And the Games play on, gory and violent, deeply disturbing in the graphic portrayal of teen-on-teen brutality. Because the arena is an engineered place, Collins ups the goriness of the deaths far beyond what they would be if this were a depiction of kids fighting in the woods (which would be hard enough to read; this is far worse).

WHAT'S THE BOOK TRYING TO SAY? (or, What should the point of the trilogy be? / What does the point of the trilogy seem like it's going to be?)

To remind you, my overall impression was that I'm very uneasy about this level of violence in a YA book (I would feel this way regardless of the YA classification, to be honest), but that this could be all worth it IF the other books take this story to the right conclusion. And what would that conclusion be?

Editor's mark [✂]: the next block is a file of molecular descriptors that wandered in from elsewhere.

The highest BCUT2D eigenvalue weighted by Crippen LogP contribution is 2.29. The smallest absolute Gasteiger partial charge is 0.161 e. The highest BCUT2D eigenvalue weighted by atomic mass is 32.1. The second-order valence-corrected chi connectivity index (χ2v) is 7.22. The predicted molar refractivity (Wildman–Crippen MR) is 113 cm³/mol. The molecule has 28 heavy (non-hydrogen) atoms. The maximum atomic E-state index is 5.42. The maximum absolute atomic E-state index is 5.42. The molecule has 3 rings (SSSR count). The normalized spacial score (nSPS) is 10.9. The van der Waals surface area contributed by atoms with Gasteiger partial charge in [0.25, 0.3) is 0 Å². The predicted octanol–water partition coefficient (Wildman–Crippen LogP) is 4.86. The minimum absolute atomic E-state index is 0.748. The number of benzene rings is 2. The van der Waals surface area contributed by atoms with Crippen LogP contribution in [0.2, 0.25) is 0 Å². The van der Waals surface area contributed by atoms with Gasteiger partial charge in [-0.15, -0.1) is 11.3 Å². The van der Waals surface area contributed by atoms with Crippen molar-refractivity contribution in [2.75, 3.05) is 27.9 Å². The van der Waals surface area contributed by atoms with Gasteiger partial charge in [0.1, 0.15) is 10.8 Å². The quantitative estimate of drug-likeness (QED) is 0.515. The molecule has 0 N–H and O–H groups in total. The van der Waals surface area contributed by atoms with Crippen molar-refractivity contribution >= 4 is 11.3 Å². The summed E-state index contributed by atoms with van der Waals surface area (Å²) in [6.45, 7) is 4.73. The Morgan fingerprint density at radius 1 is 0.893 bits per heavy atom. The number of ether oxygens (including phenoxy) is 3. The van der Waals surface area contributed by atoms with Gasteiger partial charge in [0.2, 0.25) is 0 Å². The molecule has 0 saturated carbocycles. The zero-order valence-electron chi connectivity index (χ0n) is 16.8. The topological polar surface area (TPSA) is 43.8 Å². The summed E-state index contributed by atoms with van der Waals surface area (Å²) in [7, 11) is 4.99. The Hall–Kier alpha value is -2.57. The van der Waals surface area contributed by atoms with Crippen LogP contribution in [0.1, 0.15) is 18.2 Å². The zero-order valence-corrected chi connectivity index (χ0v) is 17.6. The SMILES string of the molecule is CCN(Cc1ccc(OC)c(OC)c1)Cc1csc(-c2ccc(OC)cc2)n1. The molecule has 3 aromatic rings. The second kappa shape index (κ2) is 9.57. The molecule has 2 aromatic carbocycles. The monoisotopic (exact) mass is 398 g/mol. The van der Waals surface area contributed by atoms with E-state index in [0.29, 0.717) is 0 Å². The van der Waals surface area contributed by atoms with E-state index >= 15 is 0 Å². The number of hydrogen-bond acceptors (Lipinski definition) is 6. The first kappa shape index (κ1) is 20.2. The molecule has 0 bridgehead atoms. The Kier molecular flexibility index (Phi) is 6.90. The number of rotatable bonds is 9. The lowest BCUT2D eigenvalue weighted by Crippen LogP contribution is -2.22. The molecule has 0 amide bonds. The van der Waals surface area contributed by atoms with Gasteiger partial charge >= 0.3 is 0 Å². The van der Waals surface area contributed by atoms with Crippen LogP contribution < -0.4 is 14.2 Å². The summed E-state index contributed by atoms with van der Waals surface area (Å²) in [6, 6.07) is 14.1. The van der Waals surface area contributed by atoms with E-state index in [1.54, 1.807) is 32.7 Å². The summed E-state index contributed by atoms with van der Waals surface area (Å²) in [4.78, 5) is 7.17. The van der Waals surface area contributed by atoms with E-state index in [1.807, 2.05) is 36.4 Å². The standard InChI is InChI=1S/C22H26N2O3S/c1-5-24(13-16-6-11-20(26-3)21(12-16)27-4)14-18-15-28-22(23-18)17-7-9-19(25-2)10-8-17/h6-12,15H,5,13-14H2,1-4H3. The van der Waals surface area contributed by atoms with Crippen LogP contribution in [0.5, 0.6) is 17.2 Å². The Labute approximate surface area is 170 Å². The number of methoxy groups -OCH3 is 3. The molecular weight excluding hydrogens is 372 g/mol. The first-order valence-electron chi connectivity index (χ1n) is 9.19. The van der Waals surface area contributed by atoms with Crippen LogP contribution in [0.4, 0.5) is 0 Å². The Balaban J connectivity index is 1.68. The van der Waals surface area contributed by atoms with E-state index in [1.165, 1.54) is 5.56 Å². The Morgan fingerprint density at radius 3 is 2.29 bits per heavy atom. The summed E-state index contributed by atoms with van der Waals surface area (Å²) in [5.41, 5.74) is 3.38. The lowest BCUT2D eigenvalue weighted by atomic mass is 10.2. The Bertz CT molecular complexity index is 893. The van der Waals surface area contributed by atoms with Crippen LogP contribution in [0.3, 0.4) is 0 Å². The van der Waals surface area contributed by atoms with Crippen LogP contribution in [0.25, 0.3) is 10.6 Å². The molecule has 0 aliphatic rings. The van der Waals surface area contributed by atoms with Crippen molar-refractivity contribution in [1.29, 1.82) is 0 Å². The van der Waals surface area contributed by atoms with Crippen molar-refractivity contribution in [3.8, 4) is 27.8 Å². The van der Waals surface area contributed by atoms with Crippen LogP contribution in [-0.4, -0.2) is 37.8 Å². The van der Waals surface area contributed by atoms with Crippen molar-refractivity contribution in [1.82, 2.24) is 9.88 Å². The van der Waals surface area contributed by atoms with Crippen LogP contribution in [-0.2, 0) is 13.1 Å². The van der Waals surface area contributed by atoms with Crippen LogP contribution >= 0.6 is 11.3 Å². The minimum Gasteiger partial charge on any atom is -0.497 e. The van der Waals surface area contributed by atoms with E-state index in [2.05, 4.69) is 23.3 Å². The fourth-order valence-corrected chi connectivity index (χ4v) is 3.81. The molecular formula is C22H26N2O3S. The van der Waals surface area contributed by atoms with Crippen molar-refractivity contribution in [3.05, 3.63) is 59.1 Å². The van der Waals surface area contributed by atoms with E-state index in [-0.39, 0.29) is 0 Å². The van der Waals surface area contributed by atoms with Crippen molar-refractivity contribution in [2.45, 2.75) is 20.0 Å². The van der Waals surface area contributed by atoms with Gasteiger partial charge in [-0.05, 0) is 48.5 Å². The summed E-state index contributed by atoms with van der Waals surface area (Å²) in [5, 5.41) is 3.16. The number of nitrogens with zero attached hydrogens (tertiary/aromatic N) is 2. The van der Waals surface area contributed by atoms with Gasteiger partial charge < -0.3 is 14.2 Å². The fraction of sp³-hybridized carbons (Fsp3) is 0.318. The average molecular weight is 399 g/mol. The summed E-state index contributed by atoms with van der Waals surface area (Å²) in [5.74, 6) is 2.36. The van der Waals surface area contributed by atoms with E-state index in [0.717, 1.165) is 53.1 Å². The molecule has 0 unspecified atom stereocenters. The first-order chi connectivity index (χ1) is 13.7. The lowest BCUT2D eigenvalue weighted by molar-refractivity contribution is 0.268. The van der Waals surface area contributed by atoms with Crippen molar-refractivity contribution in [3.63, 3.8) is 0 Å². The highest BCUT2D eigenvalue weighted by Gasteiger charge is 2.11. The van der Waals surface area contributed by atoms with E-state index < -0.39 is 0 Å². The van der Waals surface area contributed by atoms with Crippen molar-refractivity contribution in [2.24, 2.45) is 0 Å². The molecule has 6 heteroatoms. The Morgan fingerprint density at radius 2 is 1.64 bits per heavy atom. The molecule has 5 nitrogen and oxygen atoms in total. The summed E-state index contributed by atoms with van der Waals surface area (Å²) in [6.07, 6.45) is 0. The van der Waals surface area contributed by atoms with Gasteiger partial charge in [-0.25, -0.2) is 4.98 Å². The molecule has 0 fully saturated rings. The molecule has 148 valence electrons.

The thing I kept thinking as I was reading was, "why wouldn't these children just decide, as a group, to refuse to fight?" Simple, right? Nobody kills each other, nobody has to die, Hunger Games over. Collins handles this issue in a few ways. For one, there are the Career tributes. Their districts view the games as an honor and, since they usually produce the Victors, are willing to train their whole lives and then volunteer. Their entire belief system is based on proving themselves as the best player in the arena, and they would never agree to some kind of 'truce.' In fact, they would quickly 'take care of' any tribute that even approached them to discuss it. For another, the tributes know that the arena itself (through the gamemakers) will kill them anyway. And finally, this is the 74th Hunger Games. This has been part of the culture for generations, and they have been indoctrinated into its value system.